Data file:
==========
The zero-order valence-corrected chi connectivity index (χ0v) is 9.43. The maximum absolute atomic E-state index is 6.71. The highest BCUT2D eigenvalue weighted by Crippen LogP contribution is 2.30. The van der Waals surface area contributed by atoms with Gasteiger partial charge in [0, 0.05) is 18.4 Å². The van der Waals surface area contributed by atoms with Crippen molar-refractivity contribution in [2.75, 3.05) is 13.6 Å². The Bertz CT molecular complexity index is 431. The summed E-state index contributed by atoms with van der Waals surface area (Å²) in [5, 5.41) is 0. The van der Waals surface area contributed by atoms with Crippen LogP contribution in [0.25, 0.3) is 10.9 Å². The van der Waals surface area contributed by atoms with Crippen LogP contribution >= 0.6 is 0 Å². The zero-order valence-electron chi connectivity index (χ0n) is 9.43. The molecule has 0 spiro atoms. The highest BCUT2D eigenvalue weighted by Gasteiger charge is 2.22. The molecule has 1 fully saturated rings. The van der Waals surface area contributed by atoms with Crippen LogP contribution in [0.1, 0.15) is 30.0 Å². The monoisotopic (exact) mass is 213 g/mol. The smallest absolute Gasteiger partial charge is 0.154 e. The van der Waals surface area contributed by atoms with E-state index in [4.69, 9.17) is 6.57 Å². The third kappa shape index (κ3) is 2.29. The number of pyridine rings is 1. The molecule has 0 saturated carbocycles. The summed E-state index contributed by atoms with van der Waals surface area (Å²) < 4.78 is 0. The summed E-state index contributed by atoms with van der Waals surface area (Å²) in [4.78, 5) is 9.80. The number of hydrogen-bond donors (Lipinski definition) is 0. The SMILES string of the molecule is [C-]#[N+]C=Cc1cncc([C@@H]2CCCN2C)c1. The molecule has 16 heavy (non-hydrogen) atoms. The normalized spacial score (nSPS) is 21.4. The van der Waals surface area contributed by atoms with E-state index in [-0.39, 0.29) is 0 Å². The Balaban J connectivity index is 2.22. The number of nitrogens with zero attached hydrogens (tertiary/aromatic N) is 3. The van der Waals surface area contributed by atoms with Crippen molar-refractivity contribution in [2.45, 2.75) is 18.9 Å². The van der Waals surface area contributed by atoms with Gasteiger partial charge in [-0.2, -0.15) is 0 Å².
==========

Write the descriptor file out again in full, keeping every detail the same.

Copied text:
The zero-order valence-corrected chi connectivity index (χ0v) is 9.43. The maximum absolute atomic E-state index is 6.71. The highest BCUT2D eigenvalue weighted by Crippen LogP contribution is 2.30. The van der Waals surface area contributed by atoms with Gasteiger partial charge in [0, 0.05) is 18.4 Å². The van der Waals surface area contributed by atoms with Crippen molar-refractivity contribution in [2.75, 3.05) is 13.6 Å². The Bertz CT molecular complexity index is 431. The summed E-state index contributed by atoms with van der Waals surface area (Å²) in [5, 5.41) is 0. The van der Waals surface area contributed by atoms with Crippen LogP contribution in [0.25, 0.3) is 10.9 Å². The van der Waals surface area contributed by atoms with Crippen LogP contribution >= 0.6 is 0 Å². The zero-order valence-electron chi connectivity index (χ0n) is 9.43. The molecule has 0 spiro atoms. The highest BCUT2D eigenvalue weighted by Gasteiger charge is 2.22. The molecule has 1 fully saturated rings. The van der Waals surface area contributed by atoms with Crippen LogP contribution in [0.1, 0.15) is 30.0 Å². The monoisotopic (exact) mass is 213 g/mol. The smallest absolute Gasteiger partial charge is 0.154 e. The van der Waals surface area contributed by atoms with E-state index in [4.69, 9.17) is 6.57 Å². The third kappa shape index (κ3) is 2.29. The number of pyridine rings is 1. The molecule has 0 saturated carbocycles. The summed E-state index contributed by atoms with van der Waals surface area (Å²) < 4.78 is 0. The summed E-state index contributed by atoms with van der Waals surface area (Å²) in [4.78, 5) is 9.80. The number of hydrogen-bond donors (Lipinski definition) is 0. The SMILES string of the molecule is [C-]#[N+]C=Cc1cncc([C@@H]2CCCN2C)c1. The molecule has 16 heavy (non-hydrogen) atoms. The normalized spacial score (nSPS) is 21.4. The van der Waals surface area contributed by atoms with E-state index in [-0.39, 0.29) is 0 Å². The Balaban J connectivity index is 2.22. The number of nitrogens with zero attached hydrogens (tertiary/aromatic N) is 3. The van der Waals surface area contributed by atoms with Crippen molar-refractivity contribution in [2.45, 2.75) is 18.9 Å². The van der Waals surface area contributed by atoms with Gasteiger partial charge in [-0.2, -0.15) is 0 Å².